Each Quest (and also each QuestHint) mus have a QuestDescription consisting of a title and description, and for Quests also messages for the event the Quest is either failed or completed. Of course these are (as is the title and the description) optional.

Creating a QuestDescription in XML goes as follows:

<QuestDescription title="Title" description="Description Text" failMessage="You fail." completeMessage="You win!" />

Creating side effects

Quests can have side effects, this means that they can have an influence on the game world. Quests can do that through two distinct devices, QuestEffects and QuestListeners (active and passive).

QuestEffect

A QuestEffect is the first (and probably most important) device for Quests to have side effects. There are two entities that can have QuestEffects: Quests and QuestEffectBeacons (which will be explained later on). QuestEffects, for example, start a Quest for a player, complete/fail Quests for a player, add a QuestHint or a Reward to a player.

These QuestEffects are implemented so far, but feel free to contact me? if you have suggestions for new QuestEffects or if you need help implementing a new one yourself.

AddQuest

This QuestEffect adds (respectively starts) a Quest (identified by the given questId) to the player.

<AddQuest questId="id" />  //Where id identifies the Quest that should be added.
FailQuest

This QuestEffect fails a Quest (identified by the given questId) for the player.

<FailQuest questId="id" />  //Where id identifies the Quest that should be added.
CompleteQuest

This QuestEffect completes a Quest (identified by the given questId) for the player.

<CompleteQuest questId="id" />  //Where id identifies the Quest that should be added.
AddQuestHint

This QuestEffect adds a QuestHint to a Quest (identified by the given questId) of a player.

<AddQuestHint hintId="id" />  //Where id identifies the QuestHint that should be added.
AddReward

This QuestEffect adds a Rewardable (Rewardable is an Interface which can be implemented by an object that its creator thinks should be able to be rewarded a player for completing (or failing for that matter) a Quest) to the player. Pickups for example wold be good Rewardables (this is not yet implemented, though).

<AddReward>
    <Rewardable /> //A list of Rewardable objects to be rewarded the player, see the specific Rewardables for their respective XML representations.
    ...
    <Rewardable />
</AddReward>

QuestListener

The QuestListener is the second device you can use to create side effects. But other than QuestEffects (that are executed (or invoked) eighter as a result of failing or completing a Quest or by a QuestEffectBeacon) QuestListeners are passive. QuestListeners have a certain mode (all, start, complete or fail) and a Quest to which they belong to (resp. to which they react). You then can use QuestListeners to make basically any object aware of when the status of the given Quest changes (the way you defined through the mode) and take any action you may think of.

<BaseObject> // The object that should react to the status change of a Quest.
    <events>
        <function> // Where function is the method of the object that schould be executed. Normally this would be visibility or activity.
            <QuestListener questId="someQuestId" mode="someMode" /> // Where someQuestId is the identifier for the Quest the QuestListener is reacting to, and someMode is the kind of status change the QUestListener reacts to (all, start, complete or fail).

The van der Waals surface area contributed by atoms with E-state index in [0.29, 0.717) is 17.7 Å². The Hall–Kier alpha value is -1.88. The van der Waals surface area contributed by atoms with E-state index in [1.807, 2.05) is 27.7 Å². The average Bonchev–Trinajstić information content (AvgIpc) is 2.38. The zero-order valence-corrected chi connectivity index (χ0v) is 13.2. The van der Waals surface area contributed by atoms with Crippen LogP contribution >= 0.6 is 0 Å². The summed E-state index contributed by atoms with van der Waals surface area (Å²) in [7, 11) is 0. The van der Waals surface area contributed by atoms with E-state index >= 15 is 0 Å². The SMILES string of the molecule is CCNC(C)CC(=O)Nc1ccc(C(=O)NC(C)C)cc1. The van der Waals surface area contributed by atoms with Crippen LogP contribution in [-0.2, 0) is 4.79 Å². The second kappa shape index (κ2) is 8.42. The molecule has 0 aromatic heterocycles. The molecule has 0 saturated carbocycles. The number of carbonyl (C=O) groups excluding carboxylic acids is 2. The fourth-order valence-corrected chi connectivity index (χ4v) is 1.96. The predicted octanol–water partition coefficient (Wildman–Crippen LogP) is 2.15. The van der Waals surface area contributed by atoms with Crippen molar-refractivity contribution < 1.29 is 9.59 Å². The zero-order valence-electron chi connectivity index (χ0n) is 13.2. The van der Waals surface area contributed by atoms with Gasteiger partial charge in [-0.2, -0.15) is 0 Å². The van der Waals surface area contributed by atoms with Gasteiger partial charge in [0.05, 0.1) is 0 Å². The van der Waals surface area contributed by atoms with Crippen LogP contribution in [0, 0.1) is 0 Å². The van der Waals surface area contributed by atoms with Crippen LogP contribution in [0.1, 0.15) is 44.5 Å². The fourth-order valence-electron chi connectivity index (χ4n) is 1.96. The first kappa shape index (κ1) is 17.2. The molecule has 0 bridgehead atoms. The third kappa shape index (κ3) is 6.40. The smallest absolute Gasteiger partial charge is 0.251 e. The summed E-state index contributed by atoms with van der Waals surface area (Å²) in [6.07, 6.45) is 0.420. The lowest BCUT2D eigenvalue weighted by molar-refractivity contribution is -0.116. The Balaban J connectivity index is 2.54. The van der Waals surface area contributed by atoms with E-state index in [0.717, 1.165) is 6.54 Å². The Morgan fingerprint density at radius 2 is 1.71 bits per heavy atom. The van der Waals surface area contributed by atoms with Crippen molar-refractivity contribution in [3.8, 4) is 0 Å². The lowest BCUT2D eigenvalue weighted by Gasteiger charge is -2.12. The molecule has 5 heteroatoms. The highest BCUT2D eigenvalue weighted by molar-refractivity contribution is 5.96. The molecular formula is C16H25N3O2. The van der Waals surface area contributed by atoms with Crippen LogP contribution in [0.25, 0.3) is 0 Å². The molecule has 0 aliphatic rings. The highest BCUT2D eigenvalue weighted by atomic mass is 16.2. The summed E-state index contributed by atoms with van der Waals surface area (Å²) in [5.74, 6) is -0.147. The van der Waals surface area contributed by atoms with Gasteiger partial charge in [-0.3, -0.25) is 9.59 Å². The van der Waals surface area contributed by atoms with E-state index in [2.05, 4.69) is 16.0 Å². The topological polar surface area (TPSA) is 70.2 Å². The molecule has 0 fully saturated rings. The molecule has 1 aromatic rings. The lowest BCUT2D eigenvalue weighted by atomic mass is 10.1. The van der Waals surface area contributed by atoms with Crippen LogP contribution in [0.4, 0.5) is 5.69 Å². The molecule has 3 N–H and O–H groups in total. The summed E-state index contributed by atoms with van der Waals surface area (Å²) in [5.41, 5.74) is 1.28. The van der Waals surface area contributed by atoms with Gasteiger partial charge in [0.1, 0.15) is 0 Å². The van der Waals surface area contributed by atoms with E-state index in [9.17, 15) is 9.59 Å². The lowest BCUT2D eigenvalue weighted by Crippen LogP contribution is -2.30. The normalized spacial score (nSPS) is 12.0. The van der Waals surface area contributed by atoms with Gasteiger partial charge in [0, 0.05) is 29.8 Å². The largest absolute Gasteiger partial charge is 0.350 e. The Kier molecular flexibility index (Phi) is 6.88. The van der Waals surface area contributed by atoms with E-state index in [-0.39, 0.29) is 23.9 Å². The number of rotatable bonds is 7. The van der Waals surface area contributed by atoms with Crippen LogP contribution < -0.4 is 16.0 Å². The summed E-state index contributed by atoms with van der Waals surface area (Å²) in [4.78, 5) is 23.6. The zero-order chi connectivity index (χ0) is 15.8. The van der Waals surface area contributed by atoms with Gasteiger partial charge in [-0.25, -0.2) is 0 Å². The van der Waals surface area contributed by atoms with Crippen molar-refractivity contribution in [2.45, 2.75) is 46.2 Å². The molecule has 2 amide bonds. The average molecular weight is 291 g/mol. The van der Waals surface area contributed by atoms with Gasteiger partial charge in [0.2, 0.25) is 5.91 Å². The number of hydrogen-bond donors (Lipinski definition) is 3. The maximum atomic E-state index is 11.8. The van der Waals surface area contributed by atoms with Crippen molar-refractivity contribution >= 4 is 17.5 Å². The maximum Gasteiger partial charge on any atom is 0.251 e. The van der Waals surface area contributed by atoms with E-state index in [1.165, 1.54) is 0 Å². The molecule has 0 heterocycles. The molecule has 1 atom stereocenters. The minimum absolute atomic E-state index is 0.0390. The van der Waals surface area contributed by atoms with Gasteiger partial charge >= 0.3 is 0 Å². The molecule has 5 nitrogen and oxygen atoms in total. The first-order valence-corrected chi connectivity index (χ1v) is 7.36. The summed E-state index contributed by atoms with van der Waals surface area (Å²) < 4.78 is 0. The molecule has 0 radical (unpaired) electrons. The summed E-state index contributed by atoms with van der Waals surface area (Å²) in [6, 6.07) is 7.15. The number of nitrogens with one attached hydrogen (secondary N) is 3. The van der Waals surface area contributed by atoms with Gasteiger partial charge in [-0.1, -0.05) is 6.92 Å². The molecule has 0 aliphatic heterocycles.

</function>
    </events>
</BaseObject>

I hope this example has made the QuestListener a little clearer. The QuestListener actually reacts exactly as any Trigger or EventListener would (although the QuestListener is really neighter the one nor the other) which means you can use it in exactly the same as you would use one of the above, it just reacts to a different thing. Namely to the change in a Quests status.

Putting the Quests in the game world

As of now we have a way for Quests to initiate new Quests of even complete/fail other Quests. We also have a way of reacting to a status change in Quest. But our Quests have no bound (well, not really at least) to the game world as of yet. For this we have QuestEffectBeacons.

QuestEffectBeacon

The QuestEffectBeacon is a PositionableEntity (so you can position it anywhere in the game world) and it has the ability to (when triggered trough some circumstance) invoke a specified list of QuestEffects on the player triggering the QuestEffectBeacon.

Creating a QuestEffectBeacon in XML goes as follows:

<QuestEffectBeacon times=n> //Where 'n' is eighter a number >= 0, which means the QuestEffectBeacon can be executed n times. Or n = -1, which means the QuestEffectBeacon can be executed an infinite number of times.
    <effects>
        <QuestEffect /> //A list of QuestEffects, invoked when the QuestEffectBeacon is executed, see QuestEffect for the full XML representation.
        ...
        <QuestEffect />
    </effects>
    <events>
        <execute>
            <EventListener event=eventIdString />
        </execute>
    </events>
    <attached>
        <PlayerTrigger name=eventIdString /> //A PlayerTrigger triggering the execution of the QuestEffectBeacon.
    </attached>
</QuestEffectBeacon>

The QuestEffectBeacon can only be executed a defined number of times (where -1 times stands for an infinite number of times) and the QuestEffects are invoked whenever the method 'execute' is called, which is (indirectly through an EventListener, because I wanted to attach the PlayerTrigger so that his position is always relative to the QuestEffectBeacons position) done by the PlayerTrigger. A PlayerTrigger is a special sort of Trigger that knows the player that triggered the Trigger and therefore can be asked who triggered him and that way allows the QuestEffects to be executed on the right player. So far only DistanceTrigger is a PlayerTrigger and the target of the DistanceTrigger is a ControllableEntity (or an object that is derived form the ControllableEntity).

Example Quest

To get your head around all of this and see some of the things mentioned here in action you might want to check out the "The Tale Princess Aeryn"-Quest (Levelfile: princessaeryn.oxw) in the level-folder of the media repository.